Andrea and the kids were able to lunch with her, Patti, a retired schoolteacher, and her husband, James, a nearly retired DEA agent during one of the two days I spent filling out forms I didn’t understand.

Andrea WhatsApped me as soon as she finished, still beaming from the conversation. I was jealous. Then she told me that James, current Assistant Regional Director for the DEA Andean Region — the cocaine capital of the world! — wanted to meet with me — the current Cheetos cheese puff champion of the world — for drinks. I was stoked.

The Meet And Drink

It did not disappoint. I, with the confidence inspired by a Club Colombia Negra, brazenly asked every question that I’ve ever wanted to know about drug trafficking. And James, with the confidence inspired by career-long civil service, answered the questions he was allowed to answer. Here are a few of the highlights from the conversation:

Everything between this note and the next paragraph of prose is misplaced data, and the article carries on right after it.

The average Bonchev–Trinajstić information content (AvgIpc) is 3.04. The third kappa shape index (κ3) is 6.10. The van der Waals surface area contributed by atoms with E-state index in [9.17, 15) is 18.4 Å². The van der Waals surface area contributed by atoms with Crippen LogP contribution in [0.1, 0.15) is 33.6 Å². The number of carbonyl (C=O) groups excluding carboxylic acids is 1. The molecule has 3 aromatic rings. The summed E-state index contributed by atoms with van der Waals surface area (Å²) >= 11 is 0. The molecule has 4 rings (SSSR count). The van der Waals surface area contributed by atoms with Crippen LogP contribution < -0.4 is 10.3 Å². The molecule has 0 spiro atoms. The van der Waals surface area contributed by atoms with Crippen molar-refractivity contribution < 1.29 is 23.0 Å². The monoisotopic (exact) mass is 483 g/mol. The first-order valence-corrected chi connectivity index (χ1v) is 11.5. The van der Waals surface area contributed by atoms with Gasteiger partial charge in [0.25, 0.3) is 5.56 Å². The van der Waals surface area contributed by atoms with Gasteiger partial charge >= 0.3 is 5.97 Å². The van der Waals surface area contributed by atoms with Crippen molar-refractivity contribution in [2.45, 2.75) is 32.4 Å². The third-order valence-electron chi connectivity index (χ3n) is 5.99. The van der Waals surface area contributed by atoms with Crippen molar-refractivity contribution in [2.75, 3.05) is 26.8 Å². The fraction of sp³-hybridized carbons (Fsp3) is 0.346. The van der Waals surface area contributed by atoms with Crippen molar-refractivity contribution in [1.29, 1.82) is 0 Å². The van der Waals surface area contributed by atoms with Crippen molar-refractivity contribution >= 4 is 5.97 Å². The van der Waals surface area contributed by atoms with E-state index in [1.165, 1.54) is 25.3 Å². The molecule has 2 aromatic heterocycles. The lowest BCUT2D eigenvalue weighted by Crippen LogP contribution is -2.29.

• Colombia is still the biggest trafficker of cocaine in the world, even more so than the Pablo Escobar era. It’s just not as reported because (thankfully) the crime has significantly decreased.
  • The drug cartels in Mexico are controlling most of the drug trade in the Americas. And they’re bad bad dudes. Make the Cali and Medellin cartels look like ninnys.
  • One of his agents caught like four tons of coke while we drank our two beers.
  • Do this math: Cartagena has had five mayors in the last seven years. All jailed for corruption.
  • Bushels of coke are grown in Bolivia and Peru as well.
  • Speedboats and semisubmersible submarines smuggle drogas from southern Colombia to Central America.